The second distinguished node in our telephone game is Joseph Campbell, who calls Jungian archetypes elementary ideas or “ground” ideas that manifest themselves not from Freud’s personal, biographical unconscious, but from a “biological” unconscious. These ideas, in turn, appear in different historical environments and in different costumes as “bounded” forms, as Campbell calls it—as, e.g., the archetypal “teacher of mankind,” bringing great boons or fire, who has been “bound” into the Trickster, or Shadow figure. This paints a subtly different picture. It’s these “bounded” forms that Campbell attaches to the hero’s journey, giving them names like the “supernatural helper,” or the “herald” whose appearance triggers the crisis and the journey’s Call to Adventure, or the “ogre” father who also appears as the Proteus figure of the Shapeshifter. All this is more familiar ground already, but not all of the items are familiar or bear their familiar names, and we’re still far from having a coherent list.
Enter Christopher Vogler. In his seminal The Writer’s Journey, he is the one who takes all these concepts and contexts and bakes them into the form most writers and storytellers are familiar with. He greatly simplifies, and simultaneously sharpens, the idea of archetypes toward practical usefulness. He does this by casting them as different aspects of the human mind, personified and endowed with human qualities, that “play out the drama of our lives.” He further enhances their functionality for the purpose of storytelling by making them more flexible through abstraction and by curating their numbers, until we finally get our familiar list that contains only those archetypes Vogler deems most useful for writers—the shapeshifter, the threshold guardian, the trickster, the shadow, the herald, the ally, the mentor, and what Vogler calls the “higher self.”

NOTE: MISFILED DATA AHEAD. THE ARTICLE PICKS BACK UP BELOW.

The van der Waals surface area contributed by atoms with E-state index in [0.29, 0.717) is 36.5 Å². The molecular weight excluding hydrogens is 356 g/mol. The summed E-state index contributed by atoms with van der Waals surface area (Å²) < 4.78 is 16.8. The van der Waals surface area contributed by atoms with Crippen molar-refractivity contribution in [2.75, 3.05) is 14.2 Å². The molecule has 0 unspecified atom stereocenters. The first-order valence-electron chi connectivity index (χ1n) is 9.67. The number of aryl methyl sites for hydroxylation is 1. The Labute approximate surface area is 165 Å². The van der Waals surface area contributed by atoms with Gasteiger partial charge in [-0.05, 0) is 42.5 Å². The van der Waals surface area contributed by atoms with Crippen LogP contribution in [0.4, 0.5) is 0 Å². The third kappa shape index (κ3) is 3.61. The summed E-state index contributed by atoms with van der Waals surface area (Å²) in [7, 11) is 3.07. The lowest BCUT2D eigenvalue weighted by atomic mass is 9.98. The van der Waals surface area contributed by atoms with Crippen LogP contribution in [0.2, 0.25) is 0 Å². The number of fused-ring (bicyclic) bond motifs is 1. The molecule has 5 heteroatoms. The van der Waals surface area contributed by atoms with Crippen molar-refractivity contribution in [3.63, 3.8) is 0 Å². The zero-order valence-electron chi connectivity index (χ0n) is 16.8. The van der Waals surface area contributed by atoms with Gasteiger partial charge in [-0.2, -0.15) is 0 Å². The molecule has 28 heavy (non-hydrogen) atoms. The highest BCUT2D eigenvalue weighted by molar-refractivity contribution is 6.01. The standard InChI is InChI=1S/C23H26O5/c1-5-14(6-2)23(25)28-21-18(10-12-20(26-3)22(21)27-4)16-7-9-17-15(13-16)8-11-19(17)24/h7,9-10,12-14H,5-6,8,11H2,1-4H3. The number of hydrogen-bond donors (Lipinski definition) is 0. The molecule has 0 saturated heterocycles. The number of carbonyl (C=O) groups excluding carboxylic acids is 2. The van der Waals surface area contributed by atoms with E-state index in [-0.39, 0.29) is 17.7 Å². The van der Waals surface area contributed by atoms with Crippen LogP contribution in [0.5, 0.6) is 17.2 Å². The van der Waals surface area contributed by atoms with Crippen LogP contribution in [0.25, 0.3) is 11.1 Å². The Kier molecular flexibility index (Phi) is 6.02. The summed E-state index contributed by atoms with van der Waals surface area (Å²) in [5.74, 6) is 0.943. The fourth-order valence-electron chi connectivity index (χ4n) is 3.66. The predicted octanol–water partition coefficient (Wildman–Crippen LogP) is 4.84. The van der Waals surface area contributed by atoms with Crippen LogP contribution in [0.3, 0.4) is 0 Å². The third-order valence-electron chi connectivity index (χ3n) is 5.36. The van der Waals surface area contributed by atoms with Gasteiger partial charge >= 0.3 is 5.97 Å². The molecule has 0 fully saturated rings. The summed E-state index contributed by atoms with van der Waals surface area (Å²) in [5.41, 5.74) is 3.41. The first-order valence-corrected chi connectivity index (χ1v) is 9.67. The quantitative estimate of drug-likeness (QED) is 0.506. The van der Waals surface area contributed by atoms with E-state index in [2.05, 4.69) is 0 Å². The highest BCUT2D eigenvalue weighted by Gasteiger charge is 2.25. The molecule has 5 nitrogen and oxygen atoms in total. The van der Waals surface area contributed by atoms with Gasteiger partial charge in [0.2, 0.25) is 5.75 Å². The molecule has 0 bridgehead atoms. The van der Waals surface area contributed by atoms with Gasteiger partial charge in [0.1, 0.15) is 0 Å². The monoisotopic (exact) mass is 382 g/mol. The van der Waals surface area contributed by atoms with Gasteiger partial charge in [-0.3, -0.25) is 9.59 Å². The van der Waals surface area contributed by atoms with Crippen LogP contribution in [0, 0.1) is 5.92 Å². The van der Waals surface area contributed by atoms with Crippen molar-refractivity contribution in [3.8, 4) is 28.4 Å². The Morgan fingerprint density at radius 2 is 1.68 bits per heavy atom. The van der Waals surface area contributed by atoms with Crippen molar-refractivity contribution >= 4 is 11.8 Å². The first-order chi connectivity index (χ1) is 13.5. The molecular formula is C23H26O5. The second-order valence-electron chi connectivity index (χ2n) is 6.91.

Yet, for the writer, this scheme poses a structural headache as soon as the story has a broader cast of characters instead of a small, ragtag group of adventurers who stick together throughout. Some archetypes might be integral to specific plot points but not to others, not least through their “interesting” characteristics, and become unavailable when they’re needed. Vogler defuses this by going a step further. He transforms these archetypal characters, who, as described, have already been substantially transformed from their Jungian beginnings, into masks that can be switched between characters. That way, different characters can play different archetypal roles at different times.
Which is a clever solution, but not a free lunch. While certainly streamlined, Vogler’s archetypes—shapeshifter, guardian, trickster, shadow, herald, ally, mentor, higher self—are still very specific and not easily transplanted from one interesting character to another interesting character without friction. One casualty of which, as touched upon briefly, is character motivation because it can no longer tie a character’s functional and interesting characteristics together coherently and conclusively.
Thus, we need to add one more node to our telephone game, and that is the functional character set as devised by Phillips and Huntley’s Dramatica theory, as introduced above. It’s a character set that is easy to learn, universally adaptable, and a breeze to apply. The Dramatica theory calls the characters in this set archetypal characters, carrying on that tradition. But we will stick to our terminology of functional characters to stress their structural aspects and dramatic functions.
Here’s how it works. First, Dramatica switches from the terminology of aspects—aspects of the human mind or the unconscious—to the terminology of arguments. Next, it creates a collection of arguments that best represent the dynamics of wants and needs on the one hand, and help and hindrance on the other. Then, it personifies these arguments into a set of functional (archetypal) characters which, together, represent the problem-solving processes of the human mind. Not unlike Vogler, who defines his set of archetypes as a metaphor for the human situation, Dramatica defines its set of personified arguments as the “story mind.” Finally, this story mind embodies the conflicting perspectives and proposals on how to overcome obstacles and satisfy wants and needs within the character’s mind, including opposed wants and needs as antagonistic forces. (As an aside, this is not too far away from Gustav Freytag’s view, which he expressed in 1863 in Technik des Dramas, that each dramatic character has a particular function with respect to the whole by representing a single common human trait.)